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Alice Sara Ott

Alice Sara Ott - © Jonas Becker (Harrison Parrott)

born on 1/8/1988 in München, Bayern, Germany

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Alice Sara Ott

From Wikipedia, the free encyclopedia.

Alice Sara Ott (born August 1, 1988) is a German classical pianist and the elder sister of Mona Asuka Ott.[1]

Early life and education

Ott was born in Munich, Germany, in 1988; her Japanese mother had studied piano in Tokyo, and her father was a German civil engineer.[2] She says she realised as a child that "music was the language that goes much beyond any words" and that she wanted to communicate and express herself through music.[3] She started piano lessons when she was four, and reached the final stage of the youth competition in Munich at the age of five, playing to a full house in the Hercules Hall.[3]

She won the Jugend musiziert competition in Germany when she was seven years old.[4]

In 2002 she was the youngest finalist at the Hamamatsu International Piano Competition in Japan where she won the Most Promising Artist award.[1]

From the age of twelve, she studied at the Salzburg Mozarteum with Karl-Heinz Kämmerling [1] while continuing her school education in Munich. Ott has won awards at a number of piano competitions, including first prize at the 2004 Pianello Val Tidone Competition.

Her sister Mona Asuka Ott is also a professional pianist.[5]


Ott has made recordings of Franz Liszt's Transcendental Etudes and Frédéric Chopin's waltzes for Deutsche Grammophon, and performed concert tours in Europe, Japan and the United States.


She won first prize in the 2003 Bach Competition in Köthen, Germany, the 2004 Pianello Val Tidone Competition in Italy,[4] and the 4th EPTA (European Piano Teachers Association) International Competition in 2005.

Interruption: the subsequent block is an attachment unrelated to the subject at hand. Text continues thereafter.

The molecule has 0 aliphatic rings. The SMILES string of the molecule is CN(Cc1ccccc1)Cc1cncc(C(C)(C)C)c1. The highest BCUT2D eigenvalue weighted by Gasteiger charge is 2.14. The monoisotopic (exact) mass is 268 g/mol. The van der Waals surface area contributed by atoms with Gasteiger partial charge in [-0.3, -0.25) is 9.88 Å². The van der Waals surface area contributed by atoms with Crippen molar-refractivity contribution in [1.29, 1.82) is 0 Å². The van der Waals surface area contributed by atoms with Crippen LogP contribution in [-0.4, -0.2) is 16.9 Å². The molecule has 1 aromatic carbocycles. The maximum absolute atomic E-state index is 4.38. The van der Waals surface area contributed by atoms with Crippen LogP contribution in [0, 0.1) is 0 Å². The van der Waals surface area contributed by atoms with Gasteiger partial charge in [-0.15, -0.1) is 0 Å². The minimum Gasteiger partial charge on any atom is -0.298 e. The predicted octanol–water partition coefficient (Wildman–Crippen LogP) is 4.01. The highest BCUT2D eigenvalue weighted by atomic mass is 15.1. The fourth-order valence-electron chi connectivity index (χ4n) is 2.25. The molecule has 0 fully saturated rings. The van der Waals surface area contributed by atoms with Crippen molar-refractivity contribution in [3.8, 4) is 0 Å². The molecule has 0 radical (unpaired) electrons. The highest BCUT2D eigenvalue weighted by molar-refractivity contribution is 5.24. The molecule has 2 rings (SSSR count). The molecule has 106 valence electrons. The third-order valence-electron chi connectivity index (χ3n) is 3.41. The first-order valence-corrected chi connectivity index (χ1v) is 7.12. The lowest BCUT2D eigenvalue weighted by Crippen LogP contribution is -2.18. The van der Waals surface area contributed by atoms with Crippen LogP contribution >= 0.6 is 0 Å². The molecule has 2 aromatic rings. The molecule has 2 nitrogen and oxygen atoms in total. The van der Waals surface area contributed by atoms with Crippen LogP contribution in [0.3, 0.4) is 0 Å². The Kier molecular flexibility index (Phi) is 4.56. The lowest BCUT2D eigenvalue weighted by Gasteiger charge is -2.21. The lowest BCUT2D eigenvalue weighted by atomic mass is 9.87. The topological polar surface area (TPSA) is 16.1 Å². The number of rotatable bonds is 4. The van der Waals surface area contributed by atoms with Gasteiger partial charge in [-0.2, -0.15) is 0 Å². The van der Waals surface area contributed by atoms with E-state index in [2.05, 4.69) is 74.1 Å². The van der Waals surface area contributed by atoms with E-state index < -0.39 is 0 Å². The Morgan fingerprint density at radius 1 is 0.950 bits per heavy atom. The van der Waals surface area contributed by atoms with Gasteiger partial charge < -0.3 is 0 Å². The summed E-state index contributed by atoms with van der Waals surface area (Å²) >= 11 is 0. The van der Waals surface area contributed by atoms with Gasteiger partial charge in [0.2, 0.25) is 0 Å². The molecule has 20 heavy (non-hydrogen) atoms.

Ott has a recording contract with Deutsche Grammophon[4] and her recordings include:[1]

  • 2009 – Liszt: Études d'exécution transcendente
  • 2010 – Chopin: Complete Waltzes
  • 2010 – Liszt: Piano Concerto No. 1 and Tchaikovsky: Piano Concerto No. 1
  • 2011 – Beethoven: Piano sonatas No.3 in C, Op.2 No.3 and No.21 in C, Op.53 (Waldstein)
  • 2013 – Mussorgsky: Pictures at an Exhibition and Schubert: Piano Sonata in D major, D850
  • 2014 – Scandale (with Francesco Tristano) - Tristano: A Soft Shell Groove; Stravinsky: The Rite of Spring; Rimsky-Korsakoff: Scheherazade – The Story of the Kalendar Prince; Ravel: La Valse
  • 2015 – The Chopin Project (with Ólafur Arnalds)[6]
  • 2016 – Wonderland. Edvard Grieg :[7]
    • Piano Concerto In A Minor, Op.16;
    • Lyric Pieces Book I, Op.12, Album Leaf; Elves' Dance; Book III, Op.43, Butterfly; To Spring; Book V, Op.54, March Of The Trolls; Notturno; Book VII, Op.62, Brooklet; Book VIII, Op.65, Ballad; Wedding Day At Troldhaugen; Book X, Op.71, Once Upon A Time;
    • Peer Gynt Suite No.1, Op.46, In The Hall Of The Mountain King; Peer Gynt Suite No.2, Op.55, Solveig's Song;


  1. ^ a b c d "Alice Sara Ott". Deutsche Grammophon. June 2010. Retrieved 2012-04-12. 
  2. ^ Durrant, Sabine (20 November 2011). "Alice Sara Ott: 'I don't want to have burn-out syndrome'". The Telegraph. Retrieved 2012-04-12. 
  3. ^ a b "Power & Grace". Glass Magazine (7): 154–156. 2011. ISSN 2041-6318. 
  4. ^ a b c Cummings, Robert. "Alice Sara Ott". allmusic. Rovi Corporation. Retrieved 2012-04-12. 
  5. ^ Lennie, Jonathan. "Alice Sara Ott interview". Time Out. Retrieved 2014-12-11. 
  6. ^ The Chopin Project at AllMusic. Retrieved March 26, 2015.
  7. ^ Deutsche Grammophon, Wonderland by Alice Sara Ott

External links

This page was last modified 17.11.2017 15:02:51

This article uses material from the article Alice Sara Ott from the free encyclopedia Wikipedia and it is licensed under the GNU Free Documentation License.